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Everyone has ups and downs in life. However, there is a difference between your typical ‘feeling glum’ days, and what would be considered medical depression.

If you or someone you know struggles with depression, you’re not alone. Depression affects more than 120 million people worldwide, making it the leading cause of disability, according to the World Health Organization.

Some of the symptoms of clinical depression are:

  • changes in appetite and weight
  • sleep problems
  • loss of interest in work, hobbies, people or sex
  • withdrawal from family members and friends
  • feeling useless, hopeless, excessively guilty, pessimistic or having low self-esteem
  • agitation or feeling slowed down
  • irritability
  • fatigue
  • trouble concentrating, remembering and making decision
  • crying easily, or feeling like crying but being not able to

People may experience some of the symptoms above – for example, fatigue, irritability, trouble concentrating, etc. – and attribute it to depression. However, they may not in fact have clinical depression. Clinical depression can only be diagnosed by a medical doctor. For more information on depression, visit here.

Many of these symptoms could actually be a result of a sedentary lifestyle and poor nutrition. A sedentary lifestyle as it relates to mental health and depression will be the focus of this article, but keep in mind that nutrition also plays a key role.

Sedentary Lifestyle and Depressive Symptoms

A sedentary lifestyle is defined as a type of lifestyle where an individual does not get enough physical activity. Most health bodies recommend that an individual should participate in a minimum of 150 minutes of moderate exercise, or 75 minutes of a more vigorous regimen, per week. Many health professionals are also in agreement that walking 10,000 steps a day (approximately 5 miles) is the ideal goal to set for improving health and reducing the health risks caused by inactivity.

According to the World Health Organization (WHO), 60 to 85% of the population worldwide does get enough activity, making physical inactivity the fourth leading risk factor for death globally.

Not only can a lack of physical activity contribute to increased risk for chronic disease and poor overall health, it also may contribute to anxiety and depression.

According to studies, including a recent meta-analysis of nine published studies in BMC Public Health¸ people who do high amounts of sedentary behaviours such as sitting for long periods of time, lack of physical activity, watching TV and playing video games, are more likely to experience psychological distress, including anxiety, fatigue, nervousness or restlessness.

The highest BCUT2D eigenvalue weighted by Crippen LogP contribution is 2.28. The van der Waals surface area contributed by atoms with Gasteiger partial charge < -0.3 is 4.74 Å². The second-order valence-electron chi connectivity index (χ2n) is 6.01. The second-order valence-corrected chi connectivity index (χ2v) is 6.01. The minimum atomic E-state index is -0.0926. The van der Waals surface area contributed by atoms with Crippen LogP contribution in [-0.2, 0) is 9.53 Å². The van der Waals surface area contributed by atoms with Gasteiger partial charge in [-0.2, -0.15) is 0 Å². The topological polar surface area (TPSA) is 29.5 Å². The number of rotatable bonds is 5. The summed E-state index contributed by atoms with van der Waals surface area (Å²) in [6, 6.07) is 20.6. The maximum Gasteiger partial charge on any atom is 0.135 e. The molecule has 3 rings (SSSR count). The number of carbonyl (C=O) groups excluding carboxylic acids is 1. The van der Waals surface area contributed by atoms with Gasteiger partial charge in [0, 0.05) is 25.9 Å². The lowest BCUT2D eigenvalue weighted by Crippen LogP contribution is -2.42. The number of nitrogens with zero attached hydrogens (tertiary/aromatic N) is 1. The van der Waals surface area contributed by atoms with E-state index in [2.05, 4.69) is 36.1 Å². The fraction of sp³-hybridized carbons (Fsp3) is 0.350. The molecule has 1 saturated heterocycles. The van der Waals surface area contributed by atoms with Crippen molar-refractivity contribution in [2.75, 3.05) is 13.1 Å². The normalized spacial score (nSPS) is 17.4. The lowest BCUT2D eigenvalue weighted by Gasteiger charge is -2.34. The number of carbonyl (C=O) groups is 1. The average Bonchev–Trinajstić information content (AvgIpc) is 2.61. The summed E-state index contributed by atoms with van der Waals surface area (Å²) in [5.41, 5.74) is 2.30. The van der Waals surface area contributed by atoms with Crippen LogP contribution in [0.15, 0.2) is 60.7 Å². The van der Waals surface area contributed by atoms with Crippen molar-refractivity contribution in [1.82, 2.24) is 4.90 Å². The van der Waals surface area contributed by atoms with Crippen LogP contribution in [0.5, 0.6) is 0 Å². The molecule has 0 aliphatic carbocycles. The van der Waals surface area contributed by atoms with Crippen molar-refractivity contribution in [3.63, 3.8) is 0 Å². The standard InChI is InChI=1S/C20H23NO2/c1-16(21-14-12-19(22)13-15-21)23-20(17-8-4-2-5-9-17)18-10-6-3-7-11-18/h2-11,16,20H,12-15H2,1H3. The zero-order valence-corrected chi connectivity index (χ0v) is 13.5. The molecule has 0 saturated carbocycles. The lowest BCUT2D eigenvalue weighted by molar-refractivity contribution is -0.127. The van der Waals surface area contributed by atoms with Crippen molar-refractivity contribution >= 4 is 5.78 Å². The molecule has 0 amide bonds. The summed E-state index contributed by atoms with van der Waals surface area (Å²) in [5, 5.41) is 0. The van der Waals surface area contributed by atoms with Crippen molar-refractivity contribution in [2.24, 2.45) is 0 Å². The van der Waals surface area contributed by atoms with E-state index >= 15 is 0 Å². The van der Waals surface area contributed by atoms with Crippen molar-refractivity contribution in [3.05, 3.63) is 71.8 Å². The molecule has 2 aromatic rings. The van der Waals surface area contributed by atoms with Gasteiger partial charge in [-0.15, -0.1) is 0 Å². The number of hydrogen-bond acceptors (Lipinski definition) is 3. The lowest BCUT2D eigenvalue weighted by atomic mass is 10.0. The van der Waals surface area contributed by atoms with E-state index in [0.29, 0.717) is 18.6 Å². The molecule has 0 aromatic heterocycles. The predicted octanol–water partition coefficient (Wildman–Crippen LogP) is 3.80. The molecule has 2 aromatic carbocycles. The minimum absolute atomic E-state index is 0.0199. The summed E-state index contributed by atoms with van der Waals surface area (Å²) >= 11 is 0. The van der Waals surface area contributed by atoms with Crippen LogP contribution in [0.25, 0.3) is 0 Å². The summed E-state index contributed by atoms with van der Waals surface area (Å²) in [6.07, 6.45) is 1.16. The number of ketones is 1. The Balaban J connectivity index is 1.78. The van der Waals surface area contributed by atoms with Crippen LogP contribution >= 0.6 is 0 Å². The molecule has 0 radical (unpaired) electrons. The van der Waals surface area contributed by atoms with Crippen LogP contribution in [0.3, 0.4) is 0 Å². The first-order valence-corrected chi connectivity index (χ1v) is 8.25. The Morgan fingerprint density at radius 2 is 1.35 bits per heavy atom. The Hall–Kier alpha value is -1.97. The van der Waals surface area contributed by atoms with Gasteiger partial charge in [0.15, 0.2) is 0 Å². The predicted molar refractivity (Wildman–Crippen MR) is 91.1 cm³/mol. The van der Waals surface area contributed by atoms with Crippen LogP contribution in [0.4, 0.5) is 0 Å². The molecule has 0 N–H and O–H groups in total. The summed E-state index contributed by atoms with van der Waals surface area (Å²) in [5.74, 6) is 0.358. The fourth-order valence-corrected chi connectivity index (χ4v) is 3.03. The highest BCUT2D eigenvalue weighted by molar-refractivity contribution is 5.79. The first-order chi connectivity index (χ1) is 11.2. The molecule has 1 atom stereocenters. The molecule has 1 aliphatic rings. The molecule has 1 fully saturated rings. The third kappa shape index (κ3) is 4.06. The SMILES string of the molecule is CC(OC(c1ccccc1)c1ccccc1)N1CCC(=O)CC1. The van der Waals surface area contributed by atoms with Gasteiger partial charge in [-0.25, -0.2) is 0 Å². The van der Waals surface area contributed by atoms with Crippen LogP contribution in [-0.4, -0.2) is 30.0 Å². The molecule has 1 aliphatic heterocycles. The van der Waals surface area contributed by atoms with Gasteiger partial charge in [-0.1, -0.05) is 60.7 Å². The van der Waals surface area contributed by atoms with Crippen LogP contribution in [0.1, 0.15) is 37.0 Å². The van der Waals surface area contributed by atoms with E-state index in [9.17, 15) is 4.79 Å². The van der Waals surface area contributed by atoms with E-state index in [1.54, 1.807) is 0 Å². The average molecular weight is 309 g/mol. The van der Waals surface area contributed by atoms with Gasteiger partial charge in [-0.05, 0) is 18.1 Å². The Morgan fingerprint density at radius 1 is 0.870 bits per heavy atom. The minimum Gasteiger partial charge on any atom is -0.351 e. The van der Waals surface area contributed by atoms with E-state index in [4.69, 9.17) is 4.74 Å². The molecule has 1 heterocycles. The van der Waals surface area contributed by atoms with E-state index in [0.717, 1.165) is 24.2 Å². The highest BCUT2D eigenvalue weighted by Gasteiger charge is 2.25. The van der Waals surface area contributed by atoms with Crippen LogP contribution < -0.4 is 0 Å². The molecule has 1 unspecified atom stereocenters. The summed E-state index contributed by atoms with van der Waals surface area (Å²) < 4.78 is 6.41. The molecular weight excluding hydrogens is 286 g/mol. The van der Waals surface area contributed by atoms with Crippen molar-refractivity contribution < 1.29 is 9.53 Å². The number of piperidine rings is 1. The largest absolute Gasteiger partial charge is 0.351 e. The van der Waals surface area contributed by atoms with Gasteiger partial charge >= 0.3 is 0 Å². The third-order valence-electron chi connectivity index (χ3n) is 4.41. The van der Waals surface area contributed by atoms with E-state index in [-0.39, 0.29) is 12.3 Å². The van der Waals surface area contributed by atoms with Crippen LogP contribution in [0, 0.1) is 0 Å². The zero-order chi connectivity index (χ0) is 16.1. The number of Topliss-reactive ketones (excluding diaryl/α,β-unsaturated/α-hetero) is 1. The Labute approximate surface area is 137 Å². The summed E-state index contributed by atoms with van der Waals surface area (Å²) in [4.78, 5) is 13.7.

When you have depression or anxiety, exercise often seems like the last thing you want to do. But once you get motivated, exercise can make a big difference.

How does Exercise help Depression and Anxiety?

Multiple systematic clinical trials of antidepressant medications have shown that they are significantly more effective than placebo in relieving symptoms in people with major depression.

Regular exercise may help ease depression and anxiety by:

  • Releasing endorphins (chemicals) in the body which are the body’s own antidepressant and contribute to feelings of happiness and wellness;
  • Increasing compounds (called growth factors) that contribute to improved brain function and mood by improving nerve cell connections;
  • Increasing ‘brain-derived neurotrophic factor’, a chemical that promotes brain health and memory, is reduced in depression, and exercise has been found to elevate levels of this neurotransmitter;
  • Improving sleep quality and duration. Even as little as 10 minutes per day of aerobic exercise can dramatically improve the quality of your sleep, especially when done on a regular basis;
  • Taking your mind off worries by allowing you to focus on something else, and spend some time to yourself.

Of course resistance training, playing sports and other aerobic fitness activities that get your heart pumping can help. But so can physical activity such as gardening, washing your car, or going for a walk.

You don’t have to do all your exercise or other physical activity at once. Broaden how you think of exercise and find ways to add small amounts of physical activity throughout your day. For example, take the stairs instead of the elevator. Park a little farther away from work to fit in a short walk. Or, if you live close to your job, consider biking to work

Living a healthy and active lifestyle can help to alleviate medical depression, improve these other depressive symptoms, and improve mental health so that you’re better able to weather the storms of life. However it’s important to note, only a doctor can diagnose depression, and although physical activity and a healthy diet can help alleviate symptoms, they do not take the place of medication or medical advice.

Felicia Newell
About the Author

Felicia Newell is a Registered Dietitian (RD), Nutritionist, and Health Coach. She is also the owner of Sustain Nutrition, and helps clients from all around the globe fight through the misinformation in the online world, and master their health goals in a way that also allows them to also enjoy life. After many years in practice and through extensive research, Felicia knows that the ‘restrictive dieting’ technique never works long-term, and she takes the realistic approach of the ‘80/20 rule’, as well as working with clients to find the specific strategies that work best for them. You can download her FREE Meal Planning Starter Kit to help get you on your way to crushing your health and wellness goals.

Check out:
Her website: www.sustainnutrition.ca
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Download her free meal planning starter kit here: bit.ly/MealPlanStartKit